Since 1996, Nothern California artist Ned Kahn creates large-scale installations that visualize wind patterns. The left image shows Wind veil (2000), a facade of a parking garage covered with 80,000 small aluminum panels that are hinged to move freely in the wind. The right video shows Wind arbor (2011), a facade of a hotel lobby in Singapore covered with a cable net structure composed of a half a million hinged elements. Sources: List of Ned Kahn's wind sculptures on his website. David Mather […]
2009 – Windcuts: Wind Travels Captured on Wood
Windcuts is a physical information visualisation retelling the Helsinki wind's travels over five days, using wind sensor measurements from Helsinki, and wood and a CNC machine to cut it from there too. [...] The line's direction shows the wind's direction, the line's width shows the wind's speed - a more intense wind makes a bigger line - and the line's height shows the wind's temperature. Source: Miska Knapek (2012) Windcuts.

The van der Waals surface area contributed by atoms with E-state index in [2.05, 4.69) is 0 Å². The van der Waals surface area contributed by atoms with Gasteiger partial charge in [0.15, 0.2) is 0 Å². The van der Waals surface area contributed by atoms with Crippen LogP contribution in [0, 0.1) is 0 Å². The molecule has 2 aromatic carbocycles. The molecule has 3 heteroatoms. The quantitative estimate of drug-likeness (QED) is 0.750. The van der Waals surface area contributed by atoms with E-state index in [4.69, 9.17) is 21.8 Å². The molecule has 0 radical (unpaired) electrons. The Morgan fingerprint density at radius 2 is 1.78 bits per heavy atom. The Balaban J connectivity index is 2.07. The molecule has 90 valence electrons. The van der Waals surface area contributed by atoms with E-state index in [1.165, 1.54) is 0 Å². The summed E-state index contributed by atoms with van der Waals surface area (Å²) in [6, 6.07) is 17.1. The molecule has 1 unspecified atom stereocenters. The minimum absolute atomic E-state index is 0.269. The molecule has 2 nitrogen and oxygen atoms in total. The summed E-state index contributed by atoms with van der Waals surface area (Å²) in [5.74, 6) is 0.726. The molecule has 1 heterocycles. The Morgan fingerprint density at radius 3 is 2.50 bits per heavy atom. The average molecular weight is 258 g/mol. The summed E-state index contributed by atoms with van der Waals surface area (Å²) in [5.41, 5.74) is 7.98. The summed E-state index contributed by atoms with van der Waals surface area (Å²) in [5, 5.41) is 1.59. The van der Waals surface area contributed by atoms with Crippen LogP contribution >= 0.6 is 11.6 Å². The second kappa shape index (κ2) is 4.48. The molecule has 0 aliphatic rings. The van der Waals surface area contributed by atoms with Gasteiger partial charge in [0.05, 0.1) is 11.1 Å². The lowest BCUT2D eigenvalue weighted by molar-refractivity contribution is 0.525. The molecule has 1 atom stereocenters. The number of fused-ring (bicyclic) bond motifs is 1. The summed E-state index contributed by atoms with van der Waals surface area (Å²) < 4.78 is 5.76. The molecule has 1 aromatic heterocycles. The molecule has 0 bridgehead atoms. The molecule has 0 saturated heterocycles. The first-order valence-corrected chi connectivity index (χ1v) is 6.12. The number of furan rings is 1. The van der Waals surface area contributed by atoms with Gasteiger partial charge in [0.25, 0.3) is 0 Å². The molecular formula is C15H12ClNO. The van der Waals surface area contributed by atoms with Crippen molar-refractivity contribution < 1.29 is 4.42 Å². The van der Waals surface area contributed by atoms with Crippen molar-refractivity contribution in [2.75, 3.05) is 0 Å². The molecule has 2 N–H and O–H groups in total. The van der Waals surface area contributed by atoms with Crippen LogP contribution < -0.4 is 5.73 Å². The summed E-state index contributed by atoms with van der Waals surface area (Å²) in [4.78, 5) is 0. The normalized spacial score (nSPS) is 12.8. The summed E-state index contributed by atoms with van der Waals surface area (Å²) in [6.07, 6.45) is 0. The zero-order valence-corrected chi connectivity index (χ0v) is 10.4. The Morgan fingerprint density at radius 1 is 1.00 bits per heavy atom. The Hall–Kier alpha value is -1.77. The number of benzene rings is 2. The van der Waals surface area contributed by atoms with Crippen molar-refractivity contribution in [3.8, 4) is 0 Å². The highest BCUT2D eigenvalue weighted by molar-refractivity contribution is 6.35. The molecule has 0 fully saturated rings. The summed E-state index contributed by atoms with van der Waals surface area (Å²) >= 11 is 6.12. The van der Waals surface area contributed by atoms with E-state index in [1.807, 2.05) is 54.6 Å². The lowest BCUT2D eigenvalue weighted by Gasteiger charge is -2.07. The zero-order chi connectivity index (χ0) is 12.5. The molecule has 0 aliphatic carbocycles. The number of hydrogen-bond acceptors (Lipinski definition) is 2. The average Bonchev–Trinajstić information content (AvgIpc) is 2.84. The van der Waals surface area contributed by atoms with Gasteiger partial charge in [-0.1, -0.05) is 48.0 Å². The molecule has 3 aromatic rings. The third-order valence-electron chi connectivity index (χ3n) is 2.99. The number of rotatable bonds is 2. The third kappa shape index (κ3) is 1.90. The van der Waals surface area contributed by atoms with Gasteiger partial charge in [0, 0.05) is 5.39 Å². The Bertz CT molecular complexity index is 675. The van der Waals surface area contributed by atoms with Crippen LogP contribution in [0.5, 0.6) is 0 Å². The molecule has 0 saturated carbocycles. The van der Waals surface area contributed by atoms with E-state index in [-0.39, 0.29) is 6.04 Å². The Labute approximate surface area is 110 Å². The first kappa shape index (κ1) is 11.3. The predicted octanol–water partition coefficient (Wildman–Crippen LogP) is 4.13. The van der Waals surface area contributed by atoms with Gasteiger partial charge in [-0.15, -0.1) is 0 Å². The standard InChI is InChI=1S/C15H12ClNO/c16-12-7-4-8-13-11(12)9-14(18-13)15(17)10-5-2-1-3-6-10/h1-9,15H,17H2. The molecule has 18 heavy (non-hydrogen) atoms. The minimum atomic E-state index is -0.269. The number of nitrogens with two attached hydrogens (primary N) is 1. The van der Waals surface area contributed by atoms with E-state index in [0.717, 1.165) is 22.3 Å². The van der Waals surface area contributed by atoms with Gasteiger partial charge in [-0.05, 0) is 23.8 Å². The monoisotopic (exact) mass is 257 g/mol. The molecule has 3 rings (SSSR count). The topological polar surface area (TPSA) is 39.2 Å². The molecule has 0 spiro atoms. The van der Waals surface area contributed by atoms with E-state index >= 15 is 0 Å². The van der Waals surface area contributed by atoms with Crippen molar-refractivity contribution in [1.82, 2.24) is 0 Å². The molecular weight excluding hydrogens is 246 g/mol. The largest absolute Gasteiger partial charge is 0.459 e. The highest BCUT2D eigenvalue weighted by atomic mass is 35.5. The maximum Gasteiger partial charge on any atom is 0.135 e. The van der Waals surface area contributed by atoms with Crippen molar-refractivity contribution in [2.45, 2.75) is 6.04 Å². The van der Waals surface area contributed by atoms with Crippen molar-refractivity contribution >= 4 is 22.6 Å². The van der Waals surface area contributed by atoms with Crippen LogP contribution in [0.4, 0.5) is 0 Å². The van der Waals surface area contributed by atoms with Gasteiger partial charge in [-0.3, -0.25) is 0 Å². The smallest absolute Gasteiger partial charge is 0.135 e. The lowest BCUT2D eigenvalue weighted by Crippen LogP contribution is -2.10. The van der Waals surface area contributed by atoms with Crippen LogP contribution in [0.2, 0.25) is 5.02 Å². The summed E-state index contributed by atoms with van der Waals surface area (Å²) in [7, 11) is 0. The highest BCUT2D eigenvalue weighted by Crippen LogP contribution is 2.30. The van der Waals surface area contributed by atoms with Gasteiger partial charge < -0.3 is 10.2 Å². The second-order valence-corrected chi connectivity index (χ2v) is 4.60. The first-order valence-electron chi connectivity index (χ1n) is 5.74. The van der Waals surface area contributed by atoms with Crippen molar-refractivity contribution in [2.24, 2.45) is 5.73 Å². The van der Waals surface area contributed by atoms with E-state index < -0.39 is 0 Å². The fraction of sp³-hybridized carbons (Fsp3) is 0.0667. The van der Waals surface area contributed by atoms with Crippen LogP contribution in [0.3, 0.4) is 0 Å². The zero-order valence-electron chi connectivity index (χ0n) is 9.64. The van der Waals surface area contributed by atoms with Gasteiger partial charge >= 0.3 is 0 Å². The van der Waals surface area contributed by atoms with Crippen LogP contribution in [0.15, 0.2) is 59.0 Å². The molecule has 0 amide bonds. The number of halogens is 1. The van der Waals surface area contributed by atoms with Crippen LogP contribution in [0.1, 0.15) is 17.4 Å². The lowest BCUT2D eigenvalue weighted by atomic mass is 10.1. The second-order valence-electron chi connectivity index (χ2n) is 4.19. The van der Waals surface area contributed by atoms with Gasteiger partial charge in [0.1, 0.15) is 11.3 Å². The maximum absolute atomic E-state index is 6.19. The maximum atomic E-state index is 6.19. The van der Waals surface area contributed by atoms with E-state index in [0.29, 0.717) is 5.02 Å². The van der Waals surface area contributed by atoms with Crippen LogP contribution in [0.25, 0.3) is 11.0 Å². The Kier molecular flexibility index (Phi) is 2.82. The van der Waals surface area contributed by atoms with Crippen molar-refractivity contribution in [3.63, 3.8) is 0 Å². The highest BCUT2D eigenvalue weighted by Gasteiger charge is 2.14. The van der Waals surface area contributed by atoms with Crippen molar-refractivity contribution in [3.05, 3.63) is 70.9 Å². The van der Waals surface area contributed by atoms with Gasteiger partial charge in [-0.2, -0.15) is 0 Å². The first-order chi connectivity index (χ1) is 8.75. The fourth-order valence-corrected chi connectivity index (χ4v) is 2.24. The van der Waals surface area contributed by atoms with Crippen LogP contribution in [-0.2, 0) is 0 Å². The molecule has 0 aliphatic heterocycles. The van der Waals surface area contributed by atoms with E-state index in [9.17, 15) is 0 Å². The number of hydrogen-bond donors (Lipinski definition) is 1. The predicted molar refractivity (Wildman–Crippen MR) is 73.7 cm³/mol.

2013 – Robot Arranges 8,000 Nails Into a Data Sculpture of the Wind
Student and interaction designer Charles Aweida used a foam board, a robot and lots of nails to build a physical visualization of a wind simulation. Sources: Charles Aweida (2013) An exploration in art + robotics representing wind through digital fabrication and the tangible. Via The Creator Project (2013) Data Sculpture Of The Wind Created Using A Robot And Lots Of Nails.